Federal Mirror with Scenic Panel of Shrewsbury


As Delivered

These Federal mirrors are often found in New England. Many, like this one, have fine proportions and a very restrained, elegant appearance. They also don't survive all that well, as rough handling can damage the individual areas, break the glass panels in the top section, and in some cases, like this one, suffer from misguided repairs.

The original panel is of unknown design, and along the way, it was replaced with this floral piece which appears to be silk-screened reverse glass. Although attractive in its own right, it is not appropriate for this mirror.

There were also gilt spherules attached to the cornice at one time, as was typical. The filled-in holes from the wires show the original placement. As occasionally happens, it seemed to someone easier to cover them, than repair/replace them. The curved side supports also had composition ornament originall, and like the spherules, someone probably felt it more expedient to remove, rather than repair.

More typical of the issues with these mirrors is the amount of flaking, missing gesso, particularly on the rounded elements. These areas were painted with "radiator paint", and some missing elements replaced with an unkown (to me) clay-like substance.

Still, not a hopeless case.

Bottom rail

In the meantime, I got started making the replacement spherules. I was able to order wooden pieces, then these were coated with layers of gesso.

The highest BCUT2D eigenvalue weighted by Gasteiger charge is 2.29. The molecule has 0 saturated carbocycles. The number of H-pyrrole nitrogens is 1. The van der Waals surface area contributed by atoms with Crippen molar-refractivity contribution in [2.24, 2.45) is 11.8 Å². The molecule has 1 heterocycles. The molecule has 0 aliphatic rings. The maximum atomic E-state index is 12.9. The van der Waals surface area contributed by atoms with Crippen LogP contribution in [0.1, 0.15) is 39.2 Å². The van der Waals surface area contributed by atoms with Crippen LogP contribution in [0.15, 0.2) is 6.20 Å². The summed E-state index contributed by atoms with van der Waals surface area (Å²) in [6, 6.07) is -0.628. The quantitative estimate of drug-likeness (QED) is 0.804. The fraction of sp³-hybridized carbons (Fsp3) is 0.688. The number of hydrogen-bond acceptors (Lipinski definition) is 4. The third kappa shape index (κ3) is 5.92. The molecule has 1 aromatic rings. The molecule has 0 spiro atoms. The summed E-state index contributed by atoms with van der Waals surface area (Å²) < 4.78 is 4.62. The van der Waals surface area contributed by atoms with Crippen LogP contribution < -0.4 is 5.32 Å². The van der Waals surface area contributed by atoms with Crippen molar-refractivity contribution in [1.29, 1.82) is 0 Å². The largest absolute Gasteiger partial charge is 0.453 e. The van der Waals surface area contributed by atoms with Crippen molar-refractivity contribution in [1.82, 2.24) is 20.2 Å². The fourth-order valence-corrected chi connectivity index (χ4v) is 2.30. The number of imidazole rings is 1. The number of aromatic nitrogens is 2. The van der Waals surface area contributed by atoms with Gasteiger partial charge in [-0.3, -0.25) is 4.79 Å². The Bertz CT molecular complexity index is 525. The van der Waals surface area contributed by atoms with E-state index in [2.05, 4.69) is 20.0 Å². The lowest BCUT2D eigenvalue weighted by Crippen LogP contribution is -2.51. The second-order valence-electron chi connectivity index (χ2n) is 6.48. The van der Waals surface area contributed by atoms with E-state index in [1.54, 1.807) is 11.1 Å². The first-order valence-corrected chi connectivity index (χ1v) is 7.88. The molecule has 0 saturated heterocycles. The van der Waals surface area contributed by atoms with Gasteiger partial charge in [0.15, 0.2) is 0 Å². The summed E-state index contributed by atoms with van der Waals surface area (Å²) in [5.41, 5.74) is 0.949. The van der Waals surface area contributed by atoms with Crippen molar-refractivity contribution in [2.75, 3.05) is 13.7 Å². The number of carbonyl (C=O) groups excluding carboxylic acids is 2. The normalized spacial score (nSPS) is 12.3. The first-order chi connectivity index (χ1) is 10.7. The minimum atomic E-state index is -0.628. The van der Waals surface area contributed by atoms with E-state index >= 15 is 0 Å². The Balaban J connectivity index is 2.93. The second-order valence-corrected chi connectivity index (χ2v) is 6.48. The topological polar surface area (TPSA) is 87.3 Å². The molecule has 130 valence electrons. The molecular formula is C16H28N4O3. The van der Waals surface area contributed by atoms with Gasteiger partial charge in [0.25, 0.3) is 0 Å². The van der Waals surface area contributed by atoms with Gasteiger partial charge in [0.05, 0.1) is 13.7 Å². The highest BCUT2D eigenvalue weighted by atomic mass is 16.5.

(I keep them on wooden skewers while they are being worked on)

As was traditional, the gilding on this is burnished "water gilding", so they would gleam brightly.

Gesso on spherules

gilded spherules



As with most repair jobs of this scale, the mirror was disassembled as needed and old repair materials removed. Some of the structure had deteriorated; earlier efforts to hold things together used lots and lots of glue (which still failed). Part of this may have been due to the use of plate glass, instead of the original thin mirror plate. The structure of this mirror simply could not sustain the weight. I will add some new wood to the back of the mirror to stabilize and provide additional support.

Corner damage Old glue  

See the next steps in the restoration of this mirror:

Page 1 | Page 2 | Page 3


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Last Update: 1/15/14